[Show abstract][Hide abstract] ABSTRACT: Taking advantage of a sporozoite challenge model established to evaluate the efficacy of new malaria vaccine candidates, we have explored the kinetics of systemic cytokine responses during the prepatent period of Plasmodium falciparum infection in 18 unvaccinated, previously malaria-naive subjects, using a highly sensitive, bead-based multiplex assay, and relate these data to peripheral parasite densities as measured by quantitative real-time PCR. These data are complemented with the analysis of cytokine production measured in vitro from whole blood or PBMC, stimulated with P. falciparum-infected RBC. We found considerable qualitative and quantitative interindividual variability in the innate responses, with subjects falling into three groups according to the strength of their inflammatory response. One group secreted moderate levels of IFN-gamma and IL-10, but no detectable IL-12p70. A second group produced detectable levels of circulating IL-12p70 and developed very high levels of IFN-gamma and IL-10. The third group failed to up-regulate any significant proinflammatory responses, but showed the highest levels of TGF-beta. Proinflammatory responses were associated with more rapid control of parasite growth but only at the cost of developing clinical symptoms, suggesting that the initial innate response may have far-reaching consequences on disease outcome. Furthermore, the in vitro observations on cytokine kinetics presented here, suggest that intact schizont-stage infected RBC can trigger innate responses before rupture of the infected RBC.
Full-text · Article · Nov 2006 · The Journal of Immunology
[Show abstract][Hide abstract] ABSTRACT: T-cell-mediated responses against the liver-stage of Plasmodium falciparum are critical for protection in the human irradiated sporozoite model and several animal models. Heterologous prime-boost approaches, employing plasmid DNA and viral vector delivery of malarial DNA sequences, have proved particularly promising for maximising T-cell-mediated protection in animal models. The T-cell responses induced by this prime-boost regime, in animals and humans, are substantially greater than the sum of the responses induced by DNA or MVA vaccines used alone, leading to the term introduced here of "synergistic" prime-boost immunisation. The insert in our first generation clinical constructs is known as multiple epitope-thrombospondin-related adhesion protein (ME-TRAP). We have performed an extensive series of phase I/II trials evaluating various prime-boost combination regimens for delivery of ME-TRAP in over 500 malaria-naïve and malaria-exposed individuals. The three delivery vectors are DNA, modified vaccinia virus Ankara (MVA) and, more recently, fowlpox strain 9 (FP9). Administration was intra-epidermal and intramuscular for DNA and intradermal for MVA and FP9. Doses of DNA ranged from 4 microg to 2mg. Doses of MVA were up to 1.5 x 10(8) plaque forming units (pfu) and of FP9, up to 1.0 x 10(8)pfu. Further trials employing bacille Calmette-Guérin (BCG) as the priming agent and MVA expressing antigen 85A of Mycobacterium tuberculosis as the boosting agent has extended the scope of synergistic prime-boost vaccination. In this review we summarise the safety, immunogenicity and efficacy results from these malaria and tuberculosis vaccine clinical trials.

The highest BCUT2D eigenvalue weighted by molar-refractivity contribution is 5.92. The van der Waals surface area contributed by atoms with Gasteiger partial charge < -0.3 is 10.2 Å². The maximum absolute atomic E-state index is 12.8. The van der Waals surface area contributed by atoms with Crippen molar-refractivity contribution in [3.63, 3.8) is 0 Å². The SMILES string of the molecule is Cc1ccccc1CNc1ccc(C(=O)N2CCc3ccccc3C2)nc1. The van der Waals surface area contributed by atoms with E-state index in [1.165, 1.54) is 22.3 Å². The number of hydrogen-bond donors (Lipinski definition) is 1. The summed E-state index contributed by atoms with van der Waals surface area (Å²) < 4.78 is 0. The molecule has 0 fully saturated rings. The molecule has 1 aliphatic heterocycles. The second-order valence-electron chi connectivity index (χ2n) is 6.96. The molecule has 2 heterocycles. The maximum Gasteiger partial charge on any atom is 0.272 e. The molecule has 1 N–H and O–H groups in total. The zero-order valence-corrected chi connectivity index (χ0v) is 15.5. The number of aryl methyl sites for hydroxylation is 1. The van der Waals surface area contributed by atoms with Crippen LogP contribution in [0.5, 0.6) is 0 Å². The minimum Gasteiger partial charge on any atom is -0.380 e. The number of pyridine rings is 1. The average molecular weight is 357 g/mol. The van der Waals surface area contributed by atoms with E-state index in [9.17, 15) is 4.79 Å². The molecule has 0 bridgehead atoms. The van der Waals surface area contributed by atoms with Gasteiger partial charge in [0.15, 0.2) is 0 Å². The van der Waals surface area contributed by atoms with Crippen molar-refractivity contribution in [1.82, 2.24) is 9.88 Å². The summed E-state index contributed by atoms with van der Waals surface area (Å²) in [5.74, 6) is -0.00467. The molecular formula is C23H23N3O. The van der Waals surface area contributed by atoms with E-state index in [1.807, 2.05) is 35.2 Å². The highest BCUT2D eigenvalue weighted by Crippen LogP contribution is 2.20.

[Show abstract][Hide abstract] ABSTRACT: Heterologous prime-boost immunization with DNA and various recombinant poxviruses encoding malaria antigens is capable of
inducing strong cell-mediated immune responses and partial protection in human sporozoite challenges. Here we report a series
of trials assessing recombinant fowlpox virus and modified vaccinia virus Ankara encoding the Plasmodium falciparum circumsporozoite protein in various prime-boost combinations, doses, and application routes. For the first time, these vaccines
were administered intramuscularly and at doses of up to 5 × 108 PFU. Vaccines containing this antigen proved safe and induced modest immune responses but showed no evidence of efficacy
in a sporozoite challenge.
Full-text · Article · Jun 2006 · Infection and Immunity
[Show abstract][Hide abstract] ABSTRACT: Heterologous prime-boost immunisation with RTS,S/AS02A and the poxvirus MVA-CS was evaluated in 18 healthy malaria-naïve subjects in Oxford. Both priming with RTS,S and boosting MVA-CS, and the reverse, were found to be safe and well tolerated. T cell responses as measured by IFN-gamma ex vivo ELISPOT were induced, but the responses were low to moderate in both groups, with heterologous boosting yielding only small increments in T cell immunogenicity and no increased antibody response. Protection against 3D7 Plasmodium falciparum sporozoite challenge 4 weeks after the final vaccination was equal for both regimens at 33% (95% C.I. 4.3-77.7%), with one subject remaining fully protected on rechallenge at 5 months.